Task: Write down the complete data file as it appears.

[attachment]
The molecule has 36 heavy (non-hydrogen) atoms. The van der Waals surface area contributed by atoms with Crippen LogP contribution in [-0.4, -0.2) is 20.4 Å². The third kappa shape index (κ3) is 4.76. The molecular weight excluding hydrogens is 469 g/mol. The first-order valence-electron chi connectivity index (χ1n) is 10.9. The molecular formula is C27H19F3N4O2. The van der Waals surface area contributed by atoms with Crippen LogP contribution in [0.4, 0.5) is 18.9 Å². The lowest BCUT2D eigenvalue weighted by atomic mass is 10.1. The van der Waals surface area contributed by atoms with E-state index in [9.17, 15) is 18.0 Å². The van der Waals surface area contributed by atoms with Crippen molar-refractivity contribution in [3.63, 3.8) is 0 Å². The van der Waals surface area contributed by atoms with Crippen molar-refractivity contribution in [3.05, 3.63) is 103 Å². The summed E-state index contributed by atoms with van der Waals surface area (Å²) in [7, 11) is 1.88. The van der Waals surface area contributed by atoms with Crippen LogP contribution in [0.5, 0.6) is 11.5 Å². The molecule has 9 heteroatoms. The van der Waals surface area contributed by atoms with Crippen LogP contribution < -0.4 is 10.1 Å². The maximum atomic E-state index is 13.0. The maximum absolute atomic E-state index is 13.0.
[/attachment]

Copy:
The molecule has 36 heavy (non-hydrogen) atoms. The van der Waals surface area contributed by atoms with Crippen LogP contribution in [-0.4, -0.2) is 20.4 Å². The third kappa shape index (κ3) is 4.76. The molecular weight excluding hydrogens is 469 g/mol. The first-order valence-electron chi connectivity index (χ1n) is 10.9. The molecular formula is C27H19F3N4O2. The van der Waals surface area contributed by atoms with Crippen LogP contribution in [0.4, 0.5) is 18.9 Å². The lowest BCUT2D eigenvalue weighted by atomic mass is 10.1. The van der Waals surface area contributed by atoms with E-state index in [9.17, 15) is 18.0 Å². The van der Waals surface area contributed by atoms with Crippen molar-refractivity contribution in [3.63, 3.8) is 0 Å². The van der Waals surface area contributed by atoms with Crippen molar-refractivity contribution in [3.05, 3.63) is 103 Å². The summed E-state index contributed by atoms with van der Waals surface area (Å²) in [7, 11) is 1.88. The van der Waals surface area contributed by atoms with Crippen LogP contribution in [0.5, 0.6) is 11.5 Å². The molecule has 9 heteroatoms. The van der Waals surface area contributed by atoms with Crippen LogP contribution < -0.4 is 10.1 Å². The maximum atomic E-state index is 13.0. The maximum absolute atomic E-state index is 13.0.